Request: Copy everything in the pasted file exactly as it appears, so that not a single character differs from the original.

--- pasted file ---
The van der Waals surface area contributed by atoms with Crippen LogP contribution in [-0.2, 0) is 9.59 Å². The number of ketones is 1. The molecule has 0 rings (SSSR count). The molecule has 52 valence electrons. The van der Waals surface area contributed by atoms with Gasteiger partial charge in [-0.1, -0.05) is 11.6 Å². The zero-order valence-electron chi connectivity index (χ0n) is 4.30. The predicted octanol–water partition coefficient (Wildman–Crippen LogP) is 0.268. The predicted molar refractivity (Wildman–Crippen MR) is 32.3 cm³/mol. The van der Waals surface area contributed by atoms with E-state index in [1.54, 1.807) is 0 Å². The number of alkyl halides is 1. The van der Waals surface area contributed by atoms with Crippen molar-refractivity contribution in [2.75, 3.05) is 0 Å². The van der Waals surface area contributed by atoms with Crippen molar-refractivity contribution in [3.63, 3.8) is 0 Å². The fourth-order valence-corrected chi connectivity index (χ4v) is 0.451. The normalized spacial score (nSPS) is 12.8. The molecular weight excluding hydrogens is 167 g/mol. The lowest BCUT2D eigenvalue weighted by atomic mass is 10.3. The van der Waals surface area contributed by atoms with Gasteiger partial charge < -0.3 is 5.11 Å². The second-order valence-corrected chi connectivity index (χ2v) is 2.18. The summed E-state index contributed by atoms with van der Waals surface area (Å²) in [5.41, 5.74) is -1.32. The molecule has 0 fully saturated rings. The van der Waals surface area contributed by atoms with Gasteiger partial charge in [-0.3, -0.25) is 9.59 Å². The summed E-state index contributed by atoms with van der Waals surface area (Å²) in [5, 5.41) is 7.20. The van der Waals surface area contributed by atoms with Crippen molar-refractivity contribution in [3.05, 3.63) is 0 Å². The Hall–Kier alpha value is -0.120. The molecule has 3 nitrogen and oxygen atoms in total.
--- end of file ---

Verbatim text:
The van der Waals surface area contributed by atoms with Crippen LogP contribution in [-0.2, 0) is 9.59 Å². The number of ketones is 1. The molecule has 0 rings (SSSR count). The molecule has 52 valence electrons. The van der Waals surface area contributed by atoms with Gasteiger partial charge in [-0.1, -0.05) is 11.6 Å². The zero-order valence-electron chi connectivity index (χ0n) is 4.30. The predicted octanol–water partition coefficient (Wildman–Crippen LogP) is 0.268. The predicted molar refractivity (Wildman–Crippen MR) is 32.3 cm³/mol. The van der Waals surface area contributed by atoms with E-state index in [1.54, 1.807) is 0 Å². The number of alkyl halides is 1. The van der Waals surface area contributed by atoms with Crippen molar-refractivity contribution in [2.75, 3.05) is 0 Å². The van der Waals surface area contributed by atoms with Crippen molar-refractivity contribution in [3.63, 3.8) is 0 Å². The fourth-order valence-corrected chi connectivity index (χ4v) is 0.451. The normalized spacial score (nSPS) is 12.8. The molecular weight excluding hydrogens is 167 g/mol. The lowest BCUT2D eigenvalue weighted by atomic mass is 10.3. The van der Waals surface area contributed by atoms with Gasteiger partial charge < -0.3 is 5.11 Å². The second-order valence-corrected chi connectivity index (χ2v) is 2.18. The summed E-state index contributed by atoms with van der Waals surface area (Å²) in [5.41, 5.74) is -1.32. The molecule has 0 fully saturated rings. The van der Waals surface area contributed by atoms with Gasteiger partial charge in [-0.3, -0.25) is 9.59 Å². The summed E-state index contributed by atoms with van der Waals surface area (Å²) in [5, 5.41) is 7.20. The van der Waals surface area contributed by atoms with Crippen molar-refractivity contribution in [3.05, 3.63) is 0 Å². The Hall–Kier alpha value is -0.120. The molecule has 3 nitrogen and oxygen atoms in total.